“Playing in that band would mold my life. I had no idea back then that I would actually become a musician.” – Harold Battiste, Unfinished Blues: Memoirs of a New Orleans Music Man
When Harold Battiste began playing clarinet in the school band at New Orleans’ Gilbert Academy, he initiated a lifetime of musical innovation and accomplishments. As the founder of All for One (AFO) Records, the first African American musician-owned record label, Battiste has documented the second fifty years of New Orleans jazz by recording some of the top musical talent in the Crescent City. Apart from his AFO work, Mr. Battiste has played with and arranged or produced works from such artists as Sam Cooke, Dr. John, Tom Waits, Sonny and Cher, and others.
This year marks the 50th anniversary of the founding of AFO Records, as well as completion of the processing of the Harold R. Battiste Papers at the Amistad Research Center. In celebration of both events, Amistad is presenting the exhibition Harold Battiste: Keeping the Music Alive from January 18 through March 31, 2011 in the Center’s Exhibition Gallery. Highlighting Mr. Battiste’s career and his many musical associations, the exhibition includes letters, photographs, musical scores, AFO business records, phonograph records, and other highlights drawn mainly from his papers.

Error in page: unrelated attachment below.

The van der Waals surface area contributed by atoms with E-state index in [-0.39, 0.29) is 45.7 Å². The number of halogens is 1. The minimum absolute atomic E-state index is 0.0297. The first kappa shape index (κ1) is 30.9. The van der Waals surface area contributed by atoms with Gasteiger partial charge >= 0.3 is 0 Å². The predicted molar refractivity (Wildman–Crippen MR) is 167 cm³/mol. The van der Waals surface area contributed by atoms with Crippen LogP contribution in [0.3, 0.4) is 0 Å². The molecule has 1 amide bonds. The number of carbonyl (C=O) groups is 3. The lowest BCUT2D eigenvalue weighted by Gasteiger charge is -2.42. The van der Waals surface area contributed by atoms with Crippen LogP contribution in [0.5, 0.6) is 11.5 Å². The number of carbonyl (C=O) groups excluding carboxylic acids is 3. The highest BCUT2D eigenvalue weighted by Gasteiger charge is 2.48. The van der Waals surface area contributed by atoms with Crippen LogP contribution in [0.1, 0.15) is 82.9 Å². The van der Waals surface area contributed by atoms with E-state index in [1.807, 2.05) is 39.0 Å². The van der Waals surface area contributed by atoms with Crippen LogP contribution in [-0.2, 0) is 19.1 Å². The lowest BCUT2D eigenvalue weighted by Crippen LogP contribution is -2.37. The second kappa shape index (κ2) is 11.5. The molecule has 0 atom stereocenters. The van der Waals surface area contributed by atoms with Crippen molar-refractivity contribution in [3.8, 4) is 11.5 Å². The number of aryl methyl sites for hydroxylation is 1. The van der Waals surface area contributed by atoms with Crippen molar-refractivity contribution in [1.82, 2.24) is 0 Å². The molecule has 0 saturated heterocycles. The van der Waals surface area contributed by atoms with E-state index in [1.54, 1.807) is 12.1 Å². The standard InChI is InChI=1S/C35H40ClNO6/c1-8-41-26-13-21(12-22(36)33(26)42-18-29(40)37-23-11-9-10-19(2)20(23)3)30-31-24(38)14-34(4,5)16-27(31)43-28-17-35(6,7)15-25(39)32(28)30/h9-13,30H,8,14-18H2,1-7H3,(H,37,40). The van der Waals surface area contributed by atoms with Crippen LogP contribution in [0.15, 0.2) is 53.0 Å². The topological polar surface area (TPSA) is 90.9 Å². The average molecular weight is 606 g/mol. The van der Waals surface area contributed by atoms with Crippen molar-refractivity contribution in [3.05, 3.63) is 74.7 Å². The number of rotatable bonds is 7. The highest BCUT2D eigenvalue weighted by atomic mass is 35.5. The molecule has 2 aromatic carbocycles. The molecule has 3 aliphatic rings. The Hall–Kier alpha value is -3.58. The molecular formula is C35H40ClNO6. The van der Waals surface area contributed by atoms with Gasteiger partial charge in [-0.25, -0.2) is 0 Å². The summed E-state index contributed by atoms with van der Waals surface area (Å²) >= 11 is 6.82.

The Harold R. Battiste Papers measure 39 linear feet and include correspondence, personal and family records, photographs, collected publications and news clippings, records related to Mr. Battiste’s teaching career at the University of New Orleans, and audiovisual materials. Also included are business records related to AFO Records and other music-related relationships led by Battiste, as well as an extensive collection of scores, copyright notices, and other records of works authored, arranged, or produced by Mr. Battiste.
Please join us in celebrating Mr. Battiste’s and AFO’s efforts to “keep the music alive.”